With Ojo Público, Peruvian journalist Oscar Castilla makes the leap from print to digital

by James Breiner
Oct 30, 2018 in Digital Journalism

Oscar Castilla spent 12 years at El Comercio, Peru's most important daily newspaper, honing his reporting skills with investigations of organized crime and corruption.

Then in 2014, Castilla and some colleagues from the investigative unit decided to leave the paper for editorial reasons.

"The editor at the time had one view of journalism and we had another," he told me in an interview. "We wanted to do some innovative things and the organization was against it." 

So they decided to launch their own news publication online, Ojo Público (Public Eye). Their first investigation, about conflicts of interest among the mayors in metropolitan Lima, was honored in Barcelona in June with a Data Journalism Award from the Global Editors Network. 

A lot to learn

Castilla, 35, admits that at first he was not prepared for all the challenges he had to face in creating an online publication. He did not know much about coding to design web pages. He barely used social media, a key to distributing web content. While working at the daily, he left all of those things to specialists in other departments.

Nor did he know how to finance a news operation. He found that it is especially difficult to raise money for publications that specialize in exposing corruption. This kind of journalism demands accountability from the powers that be in politics and business, who do not spend money with publications that expose their dealings. 

Castilla described his transformation during "The First Caribbean Meeting of Investigative Journalists" (Primer encuentro caribeño de los periodistas investigativos) in San Juan last month. He was part of a roundtable I chaired on sustainability. More than 40 journalists from 17 countries participated in the event.

Telling stories with data

Castilla recounted how he and his team started a Lima chapter of Hacks/Hackers, which develops collaborations between journalists ("hacks") and web programmers ("hackers"), because "you can't do digital journalism on the web without specialists in programming. We aim to tell stories with high impact on the public — whether it be by managing data or classic reporting — in innovative audiovisual formats."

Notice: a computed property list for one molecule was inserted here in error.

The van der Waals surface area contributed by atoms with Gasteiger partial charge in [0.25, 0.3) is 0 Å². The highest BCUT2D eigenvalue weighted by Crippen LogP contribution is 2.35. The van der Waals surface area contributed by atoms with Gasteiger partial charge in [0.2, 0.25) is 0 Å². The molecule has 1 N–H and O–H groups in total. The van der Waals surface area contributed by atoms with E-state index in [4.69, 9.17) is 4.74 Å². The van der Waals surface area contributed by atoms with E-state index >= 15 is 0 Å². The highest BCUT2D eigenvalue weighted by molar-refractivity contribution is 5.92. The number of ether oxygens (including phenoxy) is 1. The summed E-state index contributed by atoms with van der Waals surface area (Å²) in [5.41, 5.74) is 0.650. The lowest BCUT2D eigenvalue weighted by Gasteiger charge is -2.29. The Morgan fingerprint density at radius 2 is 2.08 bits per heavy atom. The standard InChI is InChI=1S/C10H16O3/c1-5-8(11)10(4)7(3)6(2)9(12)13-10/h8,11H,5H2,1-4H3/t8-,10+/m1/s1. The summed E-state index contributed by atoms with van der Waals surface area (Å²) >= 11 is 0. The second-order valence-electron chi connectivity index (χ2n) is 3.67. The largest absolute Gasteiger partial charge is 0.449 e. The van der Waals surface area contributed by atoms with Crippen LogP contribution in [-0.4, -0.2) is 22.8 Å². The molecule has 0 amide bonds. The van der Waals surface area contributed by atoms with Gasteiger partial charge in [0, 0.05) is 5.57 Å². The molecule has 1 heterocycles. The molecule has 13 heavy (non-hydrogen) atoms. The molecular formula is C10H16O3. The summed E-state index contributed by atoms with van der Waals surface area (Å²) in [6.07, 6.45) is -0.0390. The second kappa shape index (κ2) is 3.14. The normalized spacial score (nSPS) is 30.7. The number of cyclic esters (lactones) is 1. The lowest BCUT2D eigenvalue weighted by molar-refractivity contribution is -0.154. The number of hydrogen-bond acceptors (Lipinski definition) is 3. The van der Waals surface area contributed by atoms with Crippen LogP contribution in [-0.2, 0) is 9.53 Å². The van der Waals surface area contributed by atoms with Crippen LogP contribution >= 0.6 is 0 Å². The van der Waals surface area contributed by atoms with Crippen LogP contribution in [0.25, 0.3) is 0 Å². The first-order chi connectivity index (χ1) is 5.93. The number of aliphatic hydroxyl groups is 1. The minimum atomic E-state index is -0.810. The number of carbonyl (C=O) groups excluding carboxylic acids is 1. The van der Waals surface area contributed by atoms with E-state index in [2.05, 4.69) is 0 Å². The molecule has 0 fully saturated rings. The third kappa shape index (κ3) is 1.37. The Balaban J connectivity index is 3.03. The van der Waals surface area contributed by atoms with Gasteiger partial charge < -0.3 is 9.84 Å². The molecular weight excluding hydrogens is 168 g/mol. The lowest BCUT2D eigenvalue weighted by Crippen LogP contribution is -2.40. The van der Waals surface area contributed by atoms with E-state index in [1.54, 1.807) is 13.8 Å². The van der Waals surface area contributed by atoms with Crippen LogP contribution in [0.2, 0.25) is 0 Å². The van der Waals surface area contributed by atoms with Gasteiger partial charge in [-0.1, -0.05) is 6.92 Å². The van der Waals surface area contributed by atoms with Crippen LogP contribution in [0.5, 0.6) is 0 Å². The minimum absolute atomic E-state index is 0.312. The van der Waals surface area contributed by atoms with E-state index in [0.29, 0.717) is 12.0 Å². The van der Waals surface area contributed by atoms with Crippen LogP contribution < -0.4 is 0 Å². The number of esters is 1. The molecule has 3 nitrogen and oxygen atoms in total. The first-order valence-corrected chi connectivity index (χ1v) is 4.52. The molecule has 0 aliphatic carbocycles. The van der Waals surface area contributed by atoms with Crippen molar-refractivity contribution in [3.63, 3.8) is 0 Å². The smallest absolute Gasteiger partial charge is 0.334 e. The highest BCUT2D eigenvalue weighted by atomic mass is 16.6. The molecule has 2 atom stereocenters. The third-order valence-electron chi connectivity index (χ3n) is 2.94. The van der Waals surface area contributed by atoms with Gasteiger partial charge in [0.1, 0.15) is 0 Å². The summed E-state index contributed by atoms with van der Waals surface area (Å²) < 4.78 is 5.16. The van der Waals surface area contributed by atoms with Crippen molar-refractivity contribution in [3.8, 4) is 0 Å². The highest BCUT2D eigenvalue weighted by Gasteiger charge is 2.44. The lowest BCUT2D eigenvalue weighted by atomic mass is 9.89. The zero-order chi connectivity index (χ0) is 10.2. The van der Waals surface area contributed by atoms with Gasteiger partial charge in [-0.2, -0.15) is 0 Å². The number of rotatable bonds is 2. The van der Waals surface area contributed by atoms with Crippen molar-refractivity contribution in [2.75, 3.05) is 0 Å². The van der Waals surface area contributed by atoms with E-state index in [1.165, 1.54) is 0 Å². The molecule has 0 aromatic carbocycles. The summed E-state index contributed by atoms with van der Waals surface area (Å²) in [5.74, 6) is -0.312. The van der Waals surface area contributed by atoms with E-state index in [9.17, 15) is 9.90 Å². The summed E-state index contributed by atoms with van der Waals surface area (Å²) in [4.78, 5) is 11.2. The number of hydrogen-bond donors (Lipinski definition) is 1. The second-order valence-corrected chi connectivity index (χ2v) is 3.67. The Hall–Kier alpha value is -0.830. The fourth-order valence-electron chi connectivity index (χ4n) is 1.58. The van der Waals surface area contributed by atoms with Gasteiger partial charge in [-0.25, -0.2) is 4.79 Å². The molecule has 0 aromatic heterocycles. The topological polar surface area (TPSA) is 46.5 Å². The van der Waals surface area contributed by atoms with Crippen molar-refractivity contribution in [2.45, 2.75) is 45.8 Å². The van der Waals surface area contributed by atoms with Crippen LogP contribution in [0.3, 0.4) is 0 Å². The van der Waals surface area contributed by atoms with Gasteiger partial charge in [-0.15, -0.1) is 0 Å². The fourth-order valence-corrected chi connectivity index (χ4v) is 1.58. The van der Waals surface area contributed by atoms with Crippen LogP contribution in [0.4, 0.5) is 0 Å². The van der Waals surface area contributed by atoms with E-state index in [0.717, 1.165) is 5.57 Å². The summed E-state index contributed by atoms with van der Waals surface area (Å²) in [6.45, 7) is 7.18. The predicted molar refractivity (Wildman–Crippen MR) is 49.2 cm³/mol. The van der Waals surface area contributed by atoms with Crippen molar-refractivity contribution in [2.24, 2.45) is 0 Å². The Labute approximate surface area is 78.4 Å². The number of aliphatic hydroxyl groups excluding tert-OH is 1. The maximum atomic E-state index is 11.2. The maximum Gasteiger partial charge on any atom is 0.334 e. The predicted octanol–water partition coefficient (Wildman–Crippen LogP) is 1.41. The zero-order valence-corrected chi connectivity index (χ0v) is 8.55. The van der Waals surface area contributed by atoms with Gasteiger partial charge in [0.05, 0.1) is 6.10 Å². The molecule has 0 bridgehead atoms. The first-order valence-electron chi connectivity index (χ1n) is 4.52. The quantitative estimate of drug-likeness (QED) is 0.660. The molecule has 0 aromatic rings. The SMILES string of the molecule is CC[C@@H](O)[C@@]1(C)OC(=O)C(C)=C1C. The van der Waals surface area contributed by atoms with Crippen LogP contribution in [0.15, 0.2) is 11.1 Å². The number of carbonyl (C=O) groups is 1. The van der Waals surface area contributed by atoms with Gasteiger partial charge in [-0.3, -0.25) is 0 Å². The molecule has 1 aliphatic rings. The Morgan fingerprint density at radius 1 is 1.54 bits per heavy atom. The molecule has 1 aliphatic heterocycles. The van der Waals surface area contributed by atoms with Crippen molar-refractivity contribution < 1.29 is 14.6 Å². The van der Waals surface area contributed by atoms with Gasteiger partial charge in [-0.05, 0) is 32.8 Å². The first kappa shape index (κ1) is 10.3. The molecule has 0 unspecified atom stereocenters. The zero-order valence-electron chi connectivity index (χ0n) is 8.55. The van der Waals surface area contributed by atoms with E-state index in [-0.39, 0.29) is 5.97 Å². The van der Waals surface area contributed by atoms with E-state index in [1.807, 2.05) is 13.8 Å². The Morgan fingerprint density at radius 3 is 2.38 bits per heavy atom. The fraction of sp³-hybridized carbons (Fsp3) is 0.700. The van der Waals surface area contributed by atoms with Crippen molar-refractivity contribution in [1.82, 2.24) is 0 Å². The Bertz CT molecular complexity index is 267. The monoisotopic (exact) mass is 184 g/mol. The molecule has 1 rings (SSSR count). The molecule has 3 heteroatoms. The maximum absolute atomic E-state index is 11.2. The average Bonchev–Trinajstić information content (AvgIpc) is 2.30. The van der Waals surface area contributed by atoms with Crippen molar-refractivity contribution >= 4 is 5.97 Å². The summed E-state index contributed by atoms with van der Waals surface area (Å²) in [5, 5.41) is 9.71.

In the past year, Ojo Público has generated $110,000 in revenues, which supports a team of 13 people, including journalists, programmers and administrative staff, some of them part-time and some interns. 

The revenue sources are:

  • $50,000 from Hivos of Holland, and the National Endowment for Democracy and Knight Foundation of the U.S. (ICFJ-HacksLabs).
  • $20,000 in contributions from the founders of Ojo Público (95%) and its Club de Amigos (5% in a period of six months).
  • $35,000 from developing technology or editorial content for nonprofit organizations that share the editorial values of Ojo Público.
  • $5,000 for giving speeches and workshops.
  • In-kind support, such as use of facilities, from the principal universities in Lima.

The publication does not accept advertising or donations from private businesses.

"Making the transition to digital was really great, a very good way to learn," Castilla said. "I recommend it for any journalist, as long as they keep in mind the business model — how to generate revenue, how to survive, how you are going to produce the content that you want."

Some examples of the reporting they have done in the first year: a web application called Cuidados intensivos (Intensive Care), which shows how pharmaceutical companies and powerful interest groups control health care funding; the negative environmental impact of illegal gold mining and how organized crime refines the ore in Switzerland and the U.S.; and Sala del poder (Chamber of Power), which examines the influence of corporations on politics and daily lives of ordinary citizens.

In the coming year, Castilla is planning to focus more on the financial aspects and the marketing of Ojo Público, particularly in diversifying revenue sources.

"Necessity is the mother of invention," he quipped.

Video interview with Oscar Castilla, in Spanish:


This post was originally published on Breiner's News Entrepreneurs site, and is published here with permission. 

James Breiner is a former ICFJ Knight Fellow who launched and directed the Center for Digital Journalism at the University of Guadalajara. Visit his websites News Entrepreneurs and Periodismo Emprendedor en Iberoamérica.

Main image CC-licensed by Flickr via Defence Images.